Strangely, Kawano also included a second silhouetted source — another guy in a baseball hat — whom she described as “with knowledge of the investigations,” articulating some of the general legal claims against Chang. What does this label, to have “knowledge of the investigations,” mean? Who knows?

Meanwhile, Kawano noted that “lawsuits” had been filed against Chang, including one she showed as a document and discussed, with a redacted plaintiff. This was a perfect opportunity for Kawano to finally give her viewers the name of a specific person making specific allegations against Chang, but even then, she pulled back and cloaked the accuser.

The oddity here is that Chang certainly must know who these people are, since one of them sued him and the other had a very specific story about their interactions. They are accusing him of serious malpractice. So why shouldn’t they step from the shadows?

The identity of the plaintiff in the lawsuit, at least, is a public record, so anyone who wants to know who she is could look it up. Any other “lawsuits” also would be public records, with detailed information available, including names. Foundations of our legal system (and our journalistic ideology) include being able to face your accuser and the presumption of innocence.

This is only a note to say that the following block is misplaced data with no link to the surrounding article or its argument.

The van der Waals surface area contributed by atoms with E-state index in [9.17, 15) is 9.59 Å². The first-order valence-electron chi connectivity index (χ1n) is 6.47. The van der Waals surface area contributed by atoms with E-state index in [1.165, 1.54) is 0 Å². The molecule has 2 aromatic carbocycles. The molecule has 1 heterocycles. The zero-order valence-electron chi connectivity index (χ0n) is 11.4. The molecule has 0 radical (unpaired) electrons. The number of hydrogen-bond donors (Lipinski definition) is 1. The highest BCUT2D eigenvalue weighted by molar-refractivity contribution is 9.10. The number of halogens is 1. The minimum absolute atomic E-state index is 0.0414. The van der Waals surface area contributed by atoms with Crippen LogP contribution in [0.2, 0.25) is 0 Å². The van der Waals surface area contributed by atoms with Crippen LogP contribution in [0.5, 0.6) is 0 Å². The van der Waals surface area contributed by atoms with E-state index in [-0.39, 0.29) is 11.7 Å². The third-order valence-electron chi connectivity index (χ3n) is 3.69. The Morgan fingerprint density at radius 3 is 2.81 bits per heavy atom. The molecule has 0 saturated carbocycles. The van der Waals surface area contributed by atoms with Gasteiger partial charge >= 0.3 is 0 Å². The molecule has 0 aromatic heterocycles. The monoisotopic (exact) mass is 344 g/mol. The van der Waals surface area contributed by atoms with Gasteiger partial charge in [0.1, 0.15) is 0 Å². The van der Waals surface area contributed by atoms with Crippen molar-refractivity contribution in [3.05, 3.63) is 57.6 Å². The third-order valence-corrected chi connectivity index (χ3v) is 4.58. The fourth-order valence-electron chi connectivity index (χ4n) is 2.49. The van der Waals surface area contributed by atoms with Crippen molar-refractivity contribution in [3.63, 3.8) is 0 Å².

Which all leads to the bigger question of just who is this anonymity practice at HNN really protecting?

The choice to conceal actually hides the lack of journalistic ripening of the story as much as anything else. Like a bunch of green bananas, the claims here might be fabulous in the future, but right now, they just aren’t quite ready for public ingestion.

HNN, as a matter of policy and as part of its online request for tips, states it “will protect your identity, unless you wish to appear on camera for an interview.” It also provides a place on that submission form for sources to explain why anonymity is important (and requested) and a check box to decline telling this story “on camera.”

While this comforting approach makes news media — especially broadcast media with its imposing cameras — more approachable, I suppose, it also creates the potential for favor-swapping, sneakiness and hidden agendas.

As one of the largest news organizations in Hawaii, HNN has the power to shape our media environment in many ways. It can be known as a place for anonymous muckraking. Or it can be seen as something greater, crowing instead about getting that critical news of the day on the record, from sources viewers can see, hear and trust.

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About the Author

  • Brett Oppegaard

    Brett Oppegaard has a doctorate degree in technical communication and rhetoric. He studies journalism and media forms as an associate professor at the University of Hawaii Manoa, in the School of Communications. He also has worked for many years in the journalism industry. Comment below or email Brett at brett.oppegaard@gmail.com.

    Reader Rep is a media criticism and commentary column that is independent from Civil Beat’s editorial staff and does not necessarily reflect the views or opinions of Civil Beat.